THE BLOGOSPHERE….I was on a blogging panel over the weekend, and in response to a remark about how the forthcoming tidal wave of blogdom would soon sweep all before it, I pointed out that one should take the political blogosphere with a grain of salt since it’s very unrepresentative of the population at large. The blogosphere may be loud, but it’s hard to say for sure if its collective opinion really represents anything larger than itself.
Actually, to be more accurate, I should say that I was going to point that out, but for some reason I didn’t. I’m not quite sure why, but I think we all got distracted by Charles Johnson providing a lengthy tutorial about how the mainstream media is too friendly to the Palestinian cause or something.
But why waste a perfectly good point? So here are six ways in which the political blogosphere is very, very different from the real world in which we live:
Less than 10% of political bloggers are women. This compares to about 50% in the real world.
Approximately 20% of blog readers are women. Once again, this compares to about 50% in the real world.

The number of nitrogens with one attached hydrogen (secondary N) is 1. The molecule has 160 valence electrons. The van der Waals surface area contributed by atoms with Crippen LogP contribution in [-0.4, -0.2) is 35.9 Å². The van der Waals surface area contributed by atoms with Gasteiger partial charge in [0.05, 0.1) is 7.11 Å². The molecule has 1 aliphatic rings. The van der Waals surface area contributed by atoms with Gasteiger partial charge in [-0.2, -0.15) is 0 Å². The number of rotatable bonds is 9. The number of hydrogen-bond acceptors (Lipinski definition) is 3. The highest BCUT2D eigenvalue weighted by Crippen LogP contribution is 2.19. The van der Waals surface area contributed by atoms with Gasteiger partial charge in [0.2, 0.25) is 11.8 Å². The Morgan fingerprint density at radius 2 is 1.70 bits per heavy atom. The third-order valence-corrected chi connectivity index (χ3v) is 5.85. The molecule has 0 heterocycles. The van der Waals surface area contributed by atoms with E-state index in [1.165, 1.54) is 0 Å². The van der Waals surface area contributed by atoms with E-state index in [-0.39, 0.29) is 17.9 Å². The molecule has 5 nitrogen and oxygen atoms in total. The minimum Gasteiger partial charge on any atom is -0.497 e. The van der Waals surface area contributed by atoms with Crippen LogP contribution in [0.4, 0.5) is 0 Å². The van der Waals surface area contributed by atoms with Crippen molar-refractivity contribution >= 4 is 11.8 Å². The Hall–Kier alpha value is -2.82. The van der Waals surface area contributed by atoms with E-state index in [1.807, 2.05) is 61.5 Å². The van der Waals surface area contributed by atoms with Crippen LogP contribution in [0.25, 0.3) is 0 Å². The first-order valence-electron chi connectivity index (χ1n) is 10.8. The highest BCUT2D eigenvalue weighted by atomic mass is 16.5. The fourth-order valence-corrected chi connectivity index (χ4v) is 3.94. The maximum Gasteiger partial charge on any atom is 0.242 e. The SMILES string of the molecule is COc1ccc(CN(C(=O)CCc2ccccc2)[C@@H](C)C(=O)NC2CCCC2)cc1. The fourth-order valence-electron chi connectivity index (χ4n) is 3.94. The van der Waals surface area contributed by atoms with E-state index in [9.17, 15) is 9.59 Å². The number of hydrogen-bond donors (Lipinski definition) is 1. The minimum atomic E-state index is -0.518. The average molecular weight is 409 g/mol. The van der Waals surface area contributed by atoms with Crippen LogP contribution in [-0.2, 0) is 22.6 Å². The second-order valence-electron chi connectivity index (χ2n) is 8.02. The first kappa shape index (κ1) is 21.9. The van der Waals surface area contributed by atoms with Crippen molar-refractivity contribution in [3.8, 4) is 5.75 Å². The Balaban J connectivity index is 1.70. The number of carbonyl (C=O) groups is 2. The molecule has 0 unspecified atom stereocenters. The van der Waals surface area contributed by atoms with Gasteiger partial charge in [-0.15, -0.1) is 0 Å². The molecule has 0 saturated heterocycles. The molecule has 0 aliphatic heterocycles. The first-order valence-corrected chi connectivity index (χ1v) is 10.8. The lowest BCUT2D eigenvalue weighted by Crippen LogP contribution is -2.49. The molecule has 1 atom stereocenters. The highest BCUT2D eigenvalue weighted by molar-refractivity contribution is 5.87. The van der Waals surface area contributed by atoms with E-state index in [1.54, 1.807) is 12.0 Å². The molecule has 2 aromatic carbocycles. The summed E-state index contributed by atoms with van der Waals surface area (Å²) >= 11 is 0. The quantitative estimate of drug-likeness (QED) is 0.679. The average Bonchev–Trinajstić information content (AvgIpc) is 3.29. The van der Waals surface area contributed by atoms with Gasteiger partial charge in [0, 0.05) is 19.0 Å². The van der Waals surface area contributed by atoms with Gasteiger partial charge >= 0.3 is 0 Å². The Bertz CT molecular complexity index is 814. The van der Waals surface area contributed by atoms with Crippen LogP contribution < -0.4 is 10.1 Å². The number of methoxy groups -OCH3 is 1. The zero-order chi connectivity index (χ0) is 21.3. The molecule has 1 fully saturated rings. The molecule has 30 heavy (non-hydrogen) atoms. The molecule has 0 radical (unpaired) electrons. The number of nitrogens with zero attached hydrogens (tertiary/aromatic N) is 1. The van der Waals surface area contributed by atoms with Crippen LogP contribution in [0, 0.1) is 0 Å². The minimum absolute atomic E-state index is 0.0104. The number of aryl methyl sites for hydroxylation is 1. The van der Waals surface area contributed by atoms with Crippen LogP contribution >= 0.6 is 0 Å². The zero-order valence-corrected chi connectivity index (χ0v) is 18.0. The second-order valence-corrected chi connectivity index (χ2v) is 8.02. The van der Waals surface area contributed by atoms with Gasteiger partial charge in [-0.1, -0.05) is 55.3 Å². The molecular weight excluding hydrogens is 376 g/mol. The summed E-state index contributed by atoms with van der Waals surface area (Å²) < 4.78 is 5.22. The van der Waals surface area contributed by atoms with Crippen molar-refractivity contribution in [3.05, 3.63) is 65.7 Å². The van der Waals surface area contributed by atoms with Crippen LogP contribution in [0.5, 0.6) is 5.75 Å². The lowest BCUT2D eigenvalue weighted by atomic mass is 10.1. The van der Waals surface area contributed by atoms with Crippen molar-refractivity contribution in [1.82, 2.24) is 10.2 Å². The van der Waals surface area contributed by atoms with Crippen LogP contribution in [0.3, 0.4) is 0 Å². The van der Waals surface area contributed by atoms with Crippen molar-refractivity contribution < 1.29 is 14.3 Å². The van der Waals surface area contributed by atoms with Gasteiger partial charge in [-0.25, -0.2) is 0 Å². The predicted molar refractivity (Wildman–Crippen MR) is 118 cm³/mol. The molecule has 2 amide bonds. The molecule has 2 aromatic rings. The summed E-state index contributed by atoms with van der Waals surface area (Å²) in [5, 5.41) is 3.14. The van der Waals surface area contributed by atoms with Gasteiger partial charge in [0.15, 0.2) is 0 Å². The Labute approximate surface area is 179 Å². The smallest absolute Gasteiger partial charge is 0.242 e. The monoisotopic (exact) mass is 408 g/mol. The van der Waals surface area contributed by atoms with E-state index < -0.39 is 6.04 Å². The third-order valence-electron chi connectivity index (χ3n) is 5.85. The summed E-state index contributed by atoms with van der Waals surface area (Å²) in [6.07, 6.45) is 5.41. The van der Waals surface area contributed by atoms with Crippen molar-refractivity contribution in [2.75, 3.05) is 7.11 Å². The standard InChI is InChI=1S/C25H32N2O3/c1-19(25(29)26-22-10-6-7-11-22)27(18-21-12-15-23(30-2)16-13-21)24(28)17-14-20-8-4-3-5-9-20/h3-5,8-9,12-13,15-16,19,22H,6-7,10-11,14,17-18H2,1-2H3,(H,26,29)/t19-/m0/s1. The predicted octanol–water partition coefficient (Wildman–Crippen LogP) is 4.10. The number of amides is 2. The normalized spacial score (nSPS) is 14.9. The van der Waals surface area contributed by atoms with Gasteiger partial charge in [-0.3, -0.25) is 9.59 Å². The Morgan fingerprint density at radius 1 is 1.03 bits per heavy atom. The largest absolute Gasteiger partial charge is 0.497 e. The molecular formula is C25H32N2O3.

If Josh Marshall and Andrew Sullivan are typical ? and I suspect they aren’t too far off the mark ? the blogosphere is incredibly elite. About 90% of blog readers have college degrees and an astonishing 50% have advanced degrees. Among top bloggers, my personal count indicates that the top six have advanced degrees (Instapundit, Marshall, Kos, Atrios, Sullivan, Volokh) and nearly all of the top 30-40 have at least an undergraduate degree.
11% of blog readers are libertarian. What’s more, nearly all major “conservative” blogs are more accurately described as libertarian than truly conservative. This probably has something to do with the blogosphere’s roots in the heavily libertarian tech world ? read Paulina Borsook’s Cyberselfish if you’re interested in learning more about the history of high-tech libertarianism ? but in any case it means that true conservatism is heavily underrepresented in the blogosphere.
However, using the blog version of conservative as our guide, conservatives are still heavily overrepresented in the blogosphere despite the hype that liberal blogs have received lately. It’s true that there are four liberal blogs among the top ten (Atrios, Kos, Marshall, and PA), but if you take a look at the next 20 it’s about 80% conservative.
And now for the truly shocking news: California dominates the top of the political blogosphere. Among the top dozen bloggers, half are Californians (Kos, Volokh, LGF, Kaus, Den Beste, and PA). And of those, five are from Southern California.
I have no special analysis of all this information, and further interesting data points about the blogosphere are hereby solicited in comments. Have at it.
NOTE: “PA” = Political Animal. You know, the blog you’re reading right now.